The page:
Republican Enough for the GOP?
When Bill Ratliff sits down to talk to the members of his exploratory committee after the end of the legislative session, they'll tell him a number of things they could tell him today.
When Bill Ratliff sits down to talk to the members of his exploratory committee after the end of the legislative session, they'll tell him a number of things they could tell him today.
They'll say there is significant support within the party for a moderate, that his incumbency will help him raise money, that respect for him runs deep and that a majority of GOP senators, if asked, would probably voice their support for him in a race against any of the other folks who've been mentioned for the job, namely Land Commissioner David Dewhurst and Comptroller Carole Keeton Rylander. They'll tell him he would be a good general election candidate who would appeal to Republicans and Independents, and depending on who the other side puts up, even some Democrats.
Then they'll detail the problems that have everyone from consultants to graybeards in the Republican Party trying to figure out how to retain the gavel in the upper chamber.
Ratliff was the author of what Republicans call the Robin Hood plan, which evens out school finances among rich and poor districts by forcing the wealthier districts to send money to the poorer ones. Ratliff, who at the time headed the Senate's education committee, says that kind of sharing was the only option, short of new and deeply unpopular taxes, that satisfied the state constitution. As a political matter, it's unpopular with Republicans, but he points out that John Cornyn ruled in favor of Robin Hood as a justice on the Texas Supreme Court and survived complaints about that ruling on his way to becoming attorney general.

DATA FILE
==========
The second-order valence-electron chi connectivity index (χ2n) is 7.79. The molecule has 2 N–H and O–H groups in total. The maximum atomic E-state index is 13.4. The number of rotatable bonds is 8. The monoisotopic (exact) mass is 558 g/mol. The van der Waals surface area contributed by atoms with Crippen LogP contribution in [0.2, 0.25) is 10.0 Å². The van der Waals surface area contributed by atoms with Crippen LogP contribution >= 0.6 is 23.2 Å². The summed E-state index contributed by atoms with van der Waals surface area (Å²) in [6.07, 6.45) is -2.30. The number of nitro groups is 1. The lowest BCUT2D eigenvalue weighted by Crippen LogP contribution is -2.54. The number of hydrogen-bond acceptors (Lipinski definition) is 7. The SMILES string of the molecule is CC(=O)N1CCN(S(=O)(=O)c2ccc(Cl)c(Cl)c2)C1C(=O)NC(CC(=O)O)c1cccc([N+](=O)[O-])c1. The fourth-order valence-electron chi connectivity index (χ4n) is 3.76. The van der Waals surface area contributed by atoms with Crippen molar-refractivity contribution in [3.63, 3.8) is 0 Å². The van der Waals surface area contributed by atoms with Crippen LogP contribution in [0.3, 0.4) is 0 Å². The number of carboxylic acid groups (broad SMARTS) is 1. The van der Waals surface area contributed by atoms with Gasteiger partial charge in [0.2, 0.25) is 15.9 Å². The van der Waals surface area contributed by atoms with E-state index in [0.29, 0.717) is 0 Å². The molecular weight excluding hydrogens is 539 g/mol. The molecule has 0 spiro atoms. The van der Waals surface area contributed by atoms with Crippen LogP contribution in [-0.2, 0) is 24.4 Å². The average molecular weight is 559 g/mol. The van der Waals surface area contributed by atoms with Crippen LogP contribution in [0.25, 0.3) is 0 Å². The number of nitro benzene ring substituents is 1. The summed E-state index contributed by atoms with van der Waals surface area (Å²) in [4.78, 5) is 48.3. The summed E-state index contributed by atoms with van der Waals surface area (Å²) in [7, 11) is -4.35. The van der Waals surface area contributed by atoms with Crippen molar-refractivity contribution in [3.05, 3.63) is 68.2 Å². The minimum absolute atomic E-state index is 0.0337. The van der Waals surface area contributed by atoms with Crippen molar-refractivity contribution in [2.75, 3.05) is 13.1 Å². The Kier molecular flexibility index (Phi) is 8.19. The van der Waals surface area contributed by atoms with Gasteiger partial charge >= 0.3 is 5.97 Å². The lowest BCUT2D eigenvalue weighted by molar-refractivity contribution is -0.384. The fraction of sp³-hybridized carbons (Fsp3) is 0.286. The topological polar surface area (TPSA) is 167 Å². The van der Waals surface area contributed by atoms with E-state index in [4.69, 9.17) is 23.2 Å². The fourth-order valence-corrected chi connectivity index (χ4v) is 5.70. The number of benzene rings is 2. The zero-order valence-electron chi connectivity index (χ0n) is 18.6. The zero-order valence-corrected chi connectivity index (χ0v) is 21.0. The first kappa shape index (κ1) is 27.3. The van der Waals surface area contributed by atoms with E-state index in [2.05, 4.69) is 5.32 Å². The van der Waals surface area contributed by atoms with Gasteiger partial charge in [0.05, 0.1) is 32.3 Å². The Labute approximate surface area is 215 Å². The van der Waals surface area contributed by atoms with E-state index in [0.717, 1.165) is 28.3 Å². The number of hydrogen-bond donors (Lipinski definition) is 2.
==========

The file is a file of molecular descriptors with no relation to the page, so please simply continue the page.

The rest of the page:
The committee will tell Ratliff that his support for a gasoline tax can and will be used against him. He points out that he didn't endorse such a tax, that he merely said it should be considered if the state really needs more money for roads. And he says most of the chamber of commerce types he talks with do, in fact, want roads. That said, gasoline taxes will be front and center for the next year or so. One possible out: Gasoline taxes have been proposed this legislative session by a couple of lawmakers who don't want to issue new bonds to build roads. If that effort gains momentum, it could take Ratliff off the hook. Another: If traffic jams are a bigger booger than higher gasoline taxes a year from now, Ratliff might hold the less unpopular of two unpopular viewpoints.
They'll tell him that the far right wing of the party was ticked when he painted targets on a couple of conservative candidates for the State Board of Education. Both were knocked off, largely due to Ratliff's efforts, but that didn't endear him to the social conservatives in the GOP. The conservatives in the party were miffed, too, when Ratliff came out the narrow winner of the race to succeed Rick Perry as lieutenant governor and split his committees evenly between Democrats and Republicans, putting an exact balance on redistricting and giving the chairmanship of the Senate Finance Committee to Rodney Ellis, an African-American Democrat from Houston.
The committee will ask him what he was thinking when he made a famous statement that "I am a Republican for the same reason I am a Methodist—I agree with them at least 51 percent of the time." He emphasizes that "at least." Opponents will emphasize "51 percent."